Question: What are some practical implications of process theology for church life?
Publication Month: February 2010
Several books now exist that talk about the church in process terms and suggest what that means. Lisa Withrow, for example, has written Claiming New Life: Process-Church for the Future, and Paul Nancarrow addresses process spirituality and church life in The Call of the Spirit. Other authors have focused more specifically on preaching (Ronald Allen and Marjorie Suchocki). I’ll comment much more briefly and schematically.
1. Process theology affects the content of sermons. In its origins there was a close connection between process theology and the socio-historical study of the Bible. A preacher influenced by process theology will make use of that approach in discussing the text. The events about which the text may be concerned, the way they are interpreted, and the broader principles that shape the interpretation and are influenced by what has happened are to be understood in this way. But that does not mean that the interest in all this is only an interest in the past. A Christian process theologian holds that this particular past is especially illuminating of the present as well. We can learn from it only as we understand the difference between the time from which it comes to us and our own time, but once we do understand that, we will find meaning for our time as well. Usually we can affirm that meaning. Occasionally we must argue against the text. Our task is to wrestle with it, not to treat it as sacrosanct.
Obviously the content of the message will emphasize God being with us, compassionate and directing, giving us freedom and responsibility, and calling us to use these for the good of others as well as ourselves. It will emphasize that, although God is always an important factor in what happens, God does not control it. We discern God’s presence in particular aspects of what happens, not in the outcome as a whole. The preacher will emphasize not only that God is in us and we are in God but also that we are members one of another, and that our lives are interwoven with the wider natural context as well. The preacher will try to help people discern the truth about what is taking place so that they In technical terms it consists of “propositions,” which means lures for feelings. It offers proposals that enlarge the options of those who hear while encouraging them to choose those that express love for God and all God’s creatures.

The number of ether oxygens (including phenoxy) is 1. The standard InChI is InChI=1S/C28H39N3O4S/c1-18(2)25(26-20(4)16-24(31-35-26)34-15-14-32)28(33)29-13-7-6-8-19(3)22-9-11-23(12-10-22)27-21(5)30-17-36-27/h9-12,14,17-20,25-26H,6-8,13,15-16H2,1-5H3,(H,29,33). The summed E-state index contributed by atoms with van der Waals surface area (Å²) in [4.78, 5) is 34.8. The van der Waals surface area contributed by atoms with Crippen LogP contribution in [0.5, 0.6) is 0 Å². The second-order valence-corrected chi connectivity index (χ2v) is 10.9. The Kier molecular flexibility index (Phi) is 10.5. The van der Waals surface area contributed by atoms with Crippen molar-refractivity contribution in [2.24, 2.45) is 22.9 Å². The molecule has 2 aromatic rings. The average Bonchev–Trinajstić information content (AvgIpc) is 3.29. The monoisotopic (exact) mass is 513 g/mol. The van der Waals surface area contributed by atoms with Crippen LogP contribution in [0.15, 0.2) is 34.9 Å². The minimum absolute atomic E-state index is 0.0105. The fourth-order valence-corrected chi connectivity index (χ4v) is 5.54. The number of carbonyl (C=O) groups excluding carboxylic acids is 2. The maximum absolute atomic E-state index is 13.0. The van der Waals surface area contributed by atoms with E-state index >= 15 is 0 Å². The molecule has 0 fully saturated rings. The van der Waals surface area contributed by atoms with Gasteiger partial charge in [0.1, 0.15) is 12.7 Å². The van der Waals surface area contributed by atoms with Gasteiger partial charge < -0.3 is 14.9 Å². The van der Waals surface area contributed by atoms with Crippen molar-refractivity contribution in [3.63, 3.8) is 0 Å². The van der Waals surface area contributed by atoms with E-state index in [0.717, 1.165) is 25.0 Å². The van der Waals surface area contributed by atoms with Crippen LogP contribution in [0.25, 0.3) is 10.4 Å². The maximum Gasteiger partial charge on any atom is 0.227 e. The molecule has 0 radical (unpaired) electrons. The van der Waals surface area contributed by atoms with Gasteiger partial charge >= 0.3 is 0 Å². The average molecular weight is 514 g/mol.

2. The hymns, prayers, and confessions of faith should encourage a sense of belonging to a great historical tradition and a vast community of living believers. But it should do so without reinforcing elements of the traditions that need correction. For example, the association of “almighty” and “king” and “father” with God should be minimized, if not eliminated. If such language is retained, it should be as a minority expression among other more acceptable descriptions. Perhaps where people are accustomed to saying “father” they can say “mother and father.” The term Kingdom of God can be replaced, at least much of the time with other expressions, such as “realm of God,” “reign of God,” and “kingdom of God.” My own preference is for “Commonwealth of God.”
In my own congregation some pastors have virtually eliminated “almighty” from the liturgies. I am grateful. They tell me that no one has complained. If there are good reasons for emphasizing God’s power, one can just say “mighty.” But for the most part our prayers should not be addressed to God because of God’s power in the sense of domination but rather because of God’s grace and love and generosity and patience and understanding. These are also expressions of power, but most people do not hear “might” as referring to power of this sort. To address our prayers to “Almighty” God, or even to “Mighty” God is usually inappropriate.